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|Written by Kendall R. Giberson|
|Wednesday, 02 September 2009 00:00|
On August 5, 2009, after a lengthy trial, Ottawa Mayor Larry O'Brien walked out of court after having been acquitted of two charges related to the practice of influence peddling. The case marked the latest in a series of recent high-profile cases where prominent politicians have run into legal issues for alleged actions taken during their time in office. The question that remains is will the public attention given to these events serve as a deterrent to similar actions in the future? Whether any indiscretions occurred or not, the accusations themselves unquestionably affect public opinion in such a way as to tarnish the trust factor of the politicians involved.
Influence peddling is a long-established political practice and has occurred in every kind of government at every level. Some would argue that the practices of lobbying, patronage appointments and the awarding of untendered contracts fall under this category of political favours as well. Why do the representatives of private sector ventures come out in support of one particular political party over another? Are these actions ideologically based? Obviously the reason is that the key people steering the ship believe that they can garner favours from one candidate over another in exchange for campaign contributions. It is very difficult for the elected official who is vying for re-election to say no to the people who financially supported his first campaign. Backroom deals, while morally questionable, are tolerated by the public as business as usual, as long as services are still provided and their basic needs are being met.
In times of financial downturn, such as in the current economic recession, actions like this are more likely to generate public outrage. Most people think that line is crossed when an elected official uses his or her office to personally enrich him or herself. For people who have the issue of economic uncertainty hanging over them, stories about elected officials lining their own pockets is intolerable. Here are a few of the biggest cases of alleged influence peddling at different levels of government:
Municipal: First, we look at Mr. O'Brien's case. To recap, he was accused of offering political rival Terry Kilrea a position at the National Parole Board and $30,000 to cover his election expenses if he dropped out of the 2006 mayoral race. Kilrea swore in an affidavit that O'Brien indicated to him that his connections to the federal Conservative Party would facilitate the deal.
Result: O'Brien was found not guilty of two counts contrary to the Criminal Code, but the charges could have an effect on his campaign when municipal elections take place in 2010.
Provincial: In Newfoundland and Labrador, former provincial Minister and Government House Leader Ed Byrne is currently in prison for committing fraud against the Crown. This stemmed from the Auditor General's office finding problems with some financial records regarding constituency allowances. Four former or then-current provincial members and one legislative employee were investigated, with Byrne having the highest-public profile. While only being permitted $31,500 for his constituency allowance in the 2003 and 2004 fiscal years, he claimed over $350,000 in expenses.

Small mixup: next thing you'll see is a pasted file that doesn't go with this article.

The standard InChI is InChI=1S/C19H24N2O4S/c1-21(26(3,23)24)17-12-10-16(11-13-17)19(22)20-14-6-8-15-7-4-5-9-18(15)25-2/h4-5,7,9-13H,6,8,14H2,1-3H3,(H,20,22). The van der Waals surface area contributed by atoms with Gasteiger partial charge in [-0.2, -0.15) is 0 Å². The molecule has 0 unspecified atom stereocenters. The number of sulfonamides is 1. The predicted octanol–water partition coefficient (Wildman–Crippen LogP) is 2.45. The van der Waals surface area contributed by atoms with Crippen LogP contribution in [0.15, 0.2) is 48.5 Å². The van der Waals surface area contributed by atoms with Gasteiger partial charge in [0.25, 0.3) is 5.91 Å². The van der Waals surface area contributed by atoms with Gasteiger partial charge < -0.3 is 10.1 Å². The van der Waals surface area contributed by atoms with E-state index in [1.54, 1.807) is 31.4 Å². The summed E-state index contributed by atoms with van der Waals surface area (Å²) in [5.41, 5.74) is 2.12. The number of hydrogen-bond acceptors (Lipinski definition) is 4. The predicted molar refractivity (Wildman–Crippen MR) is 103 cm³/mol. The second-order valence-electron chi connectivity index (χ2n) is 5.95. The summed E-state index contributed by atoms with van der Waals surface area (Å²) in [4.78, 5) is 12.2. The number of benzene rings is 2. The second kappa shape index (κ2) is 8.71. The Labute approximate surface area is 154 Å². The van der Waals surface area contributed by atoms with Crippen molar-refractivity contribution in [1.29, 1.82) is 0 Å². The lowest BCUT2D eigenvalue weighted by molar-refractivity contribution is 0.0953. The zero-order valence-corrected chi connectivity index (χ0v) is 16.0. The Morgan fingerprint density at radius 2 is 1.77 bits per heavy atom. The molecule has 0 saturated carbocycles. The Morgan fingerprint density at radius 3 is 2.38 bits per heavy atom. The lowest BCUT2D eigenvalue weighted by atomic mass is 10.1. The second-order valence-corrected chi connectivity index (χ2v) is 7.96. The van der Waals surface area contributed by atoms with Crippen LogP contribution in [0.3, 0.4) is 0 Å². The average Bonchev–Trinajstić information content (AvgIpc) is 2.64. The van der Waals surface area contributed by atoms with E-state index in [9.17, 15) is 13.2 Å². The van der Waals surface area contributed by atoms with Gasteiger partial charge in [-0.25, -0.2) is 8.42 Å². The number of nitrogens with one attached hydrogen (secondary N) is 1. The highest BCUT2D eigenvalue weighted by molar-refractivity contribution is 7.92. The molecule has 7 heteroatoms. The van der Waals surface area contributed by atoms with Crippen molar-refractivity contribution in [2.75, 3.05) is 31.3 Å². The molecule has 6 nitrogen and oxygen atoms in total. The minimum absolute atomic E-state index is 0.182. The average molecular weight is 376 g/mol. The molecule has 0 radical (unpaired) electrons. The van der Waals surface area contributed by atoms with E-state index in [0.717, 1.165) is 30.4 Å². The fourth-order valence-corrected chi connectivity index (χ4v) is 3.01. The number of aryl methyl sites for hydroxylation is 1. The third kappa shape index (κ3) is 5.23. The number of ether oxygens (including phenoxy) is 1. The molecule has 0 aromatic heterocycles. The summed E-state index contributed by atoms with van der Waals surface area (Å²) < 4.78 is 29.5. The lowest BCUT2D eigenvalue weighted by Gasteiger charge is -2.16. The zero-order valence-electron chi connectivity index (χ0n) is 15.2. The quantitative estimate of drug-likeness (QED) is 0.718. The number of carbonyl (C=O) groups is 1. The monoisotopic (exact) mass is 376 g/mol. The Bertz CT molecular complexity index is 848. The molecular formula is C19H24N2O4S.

Result: Found guilty and sentenced to two years in prison and ordered to repay $117,812 back to the Crown.
Federal: The Airbus Affair has been following former Prime Minister Brian Mulroney around ever since the RCMP made allegations that he accepted kickbacks from a representative of Airbus in exchange for Air Canada buying several planes from the company while he was in office. By 1997, no charges were laid, and Mulroney came to a settlement after filing a defamation suit against the government. Swiss bank account records later proved that Mulroney did in fact receive money from the man in question, Karlheinz Schreiber while he was Prime Minister. In 2008, the federal government created a commission to investigate the transactions, the results of which will be reported by Justice Jeffrey Oliphant by the end of 2009.
No article on recent political influence peddling would be complete without the mention of disgraced former Illinois Governor Rod Blagojevich, who was arrested on federal charges last year. One of the counts was related to an attempt to award Barack Obama's vacated Senate seat to the highest bidder. Not only was he removed from office by impeachment votes of 114-1 in the State House of Representatives and 59-0 in the State Senate, but he was convicted of influence peddling and selling gubernatorial appointments. Thse charges also involve using his position and influence over state financial agencies both to pressure private companies and to get favourable press coverage. There are ongoing investigations into Blagojevich's activities, so the extent of the corruption is still unknown.
Despite several political careers destroyed, the practice still continues. The Canadian government's recent amendment to the Elections Act has attempted to mitigate this practice a bit by limiting amounts of donations to parties and making corporate donations forbidden. We then run into the problem of people or businesses trying to circumvent the system by making donations in several different peoples' names and so forth.
We can remain optimistic that the extensive media coverage given to these misdeeds will force politicians to think twice before they are tempted by such offers, but that is unrealistic: the practice will continue to happen as long as people do not think that they will get caught. What we can expect is that people at the highest levels will exercise a bit more caution lest they embarrass themselves and their supporters, while people at the lower levels will continue to see what they can get away with.
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